The Ghana Anti-Corruption Coalition (GACC) joins the African Union (AU) to mark the 20th Anniversary of the adoption of the AU Convention on Preventing and Combating Corruption on July 11.
Mrs. Beauty Emefa Narteh, GACC Executive Director, said the celebration aims to encourage states belonging to the Convention to renew their commitments for effective implementation of the provisions of the Convention and to reflect on innovations that could facilitate a better functioning of the anti-corruption system for the Africa we want.
She said the commemoration will also draw attention to the values and principles enshrined in the Convention and facilitate the renewed commitment of stakeholders to the achievement of Aspiration 3 of Agenda 2063, which calls for “An Africa of good governance, democracy, respect for human rights, justice, and the rule of law”.
Speaking at Ghana News Agency Tema Regional Office media engagement dubbed: “Is the fight against corruption a mirage or reality? Mrs. Narteh urged the youth to stand out as anti-corruption vanguards.
She said corruption had been identified as a major root cause of poverty, deprivation, and underdevelopment, adding that in the case of Ghana, the high prevalence of corruption had resulted in poor service delivery and a lack of access to the necessities of life.
“Corruption is equally a threat to Ghana’s democratic ideals, particularly the rule of law, justice for all, and equality before the law,” she noted.
She said the observance of African Anti-Corruption Day on July 11th each year is a result of Africa’s recognition of the importance of regularly evaluating the strategies employed to combat corruption and unethical behaviour.
“This evaluation is essential to gauge their effectiveness in addressing the evolving trends and patterns of corruption,” Mrs. Narteh noted.
The GACC Executive Director explained that to commemorate the event, the coalition has outlined a series of activities under the District-Level Africa Union Anti-Corruption Day, which is slated for July 11, a day set aside by the AU to recognise the vast progress that had been made and be cognizant of the need to continually reflect on approaches to end corruption.
She explained that GACC, in collaboration with its Local Accountability Networks (LANets) and with funding support from the William and Flora Hewlett Foundation, is commemorating the 2023 African Anti-Corruption Day in 31 districts across 14 regions in Ghana.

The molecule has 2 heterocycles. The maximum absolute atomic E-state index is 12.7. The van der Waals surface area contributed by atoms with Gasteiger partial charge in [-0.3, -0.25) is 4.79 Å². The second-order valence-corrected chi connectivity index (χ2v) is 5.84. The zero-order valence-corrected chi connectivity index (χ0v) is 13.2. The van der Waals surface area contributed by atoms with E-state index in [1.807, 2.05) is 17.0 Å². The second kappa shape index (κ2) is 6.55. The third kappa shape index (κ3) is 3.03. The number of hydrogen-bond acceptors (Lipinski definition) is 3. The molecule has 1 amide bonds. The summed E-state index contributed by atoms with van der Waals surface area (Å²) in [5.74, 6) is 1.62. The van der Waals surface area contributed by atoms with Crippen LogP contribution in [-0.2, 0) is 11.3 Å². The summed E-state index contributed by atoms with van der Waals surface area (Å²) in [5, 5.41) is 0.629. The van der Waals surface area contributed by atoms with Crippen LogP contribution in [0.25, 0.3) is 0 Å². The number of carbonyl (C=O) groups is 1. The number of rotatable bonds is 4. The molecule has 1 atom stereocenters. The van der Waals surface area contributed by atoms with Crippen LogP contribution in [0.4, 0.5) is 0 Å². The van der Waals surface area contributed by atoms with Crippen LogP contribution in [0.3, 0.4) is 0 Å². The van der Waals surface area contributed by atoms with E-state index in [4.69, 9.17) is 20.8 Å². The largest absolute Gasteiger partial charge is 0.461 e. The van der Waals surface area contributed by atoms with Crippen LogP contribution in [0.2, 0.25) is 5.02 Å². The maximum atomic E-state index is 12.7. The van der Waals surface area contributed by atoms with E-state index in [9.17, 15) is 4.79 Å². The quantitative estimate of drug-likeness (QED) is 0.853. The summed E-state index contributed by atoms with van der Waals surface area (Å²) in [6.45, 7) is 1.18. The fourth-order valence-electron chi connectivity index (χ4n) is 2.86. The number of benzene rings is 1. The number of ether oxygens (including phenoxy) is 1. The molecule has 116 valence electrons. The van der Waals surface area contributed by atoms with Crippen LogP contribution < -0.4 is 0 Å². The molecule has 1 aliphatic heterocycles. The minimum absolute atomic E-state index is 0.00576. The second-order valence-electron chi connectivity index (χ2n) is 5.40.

Mrs. Narteh, supported by Ms. Pamela Laourou, Communication Assistant, and Mr. Samuel Harrison-Codjoe, GACC’s Programmes Manager, said the objectives of the activity seek to sensitise the youth on corruption and its effects, empower the youth to activate their agency in the anti-corruption fight, and draw attention to the AU Anti-Corruption Day.
She said the main activity to be observed by the Local Accountability Networks (LANets) would be engagements with youth in basic and Senior high Schools and religious bodies such as churches and Mosques.
“Engaging the youth in their schools gives the project the advantage of spreading anti-corruption information to both students and their teachers.
“Whilst the young people, armed with the information, can spread the message to their parents and other community members, the teachers become the project’s sustainability channel as they will be able to impart the knowledge gained to other students who may come to the school later,” she noted.
The GACC project is dubbed “Building Evidence for Increased Accountability in Ghana through a Multi-Stakeholder Accountability Initiative.”
Mr. Harrison-Codjoe stressed that the focus on students would also engage the teachers to become their sustainability channels to continue what the coalition had done already, which wouldn’t be in the form of a curriculum.
He added that the engagement of the teachers was to find out if materials were given to them for reference and a connection to refer to them as well.
Ms. Laourou said the GACC is expecting the youth to grow with values so that they can also say no to corruption with confidence.
She, however, mentioned that progress could be made against corruption if resources, efforts, and energies were committed.
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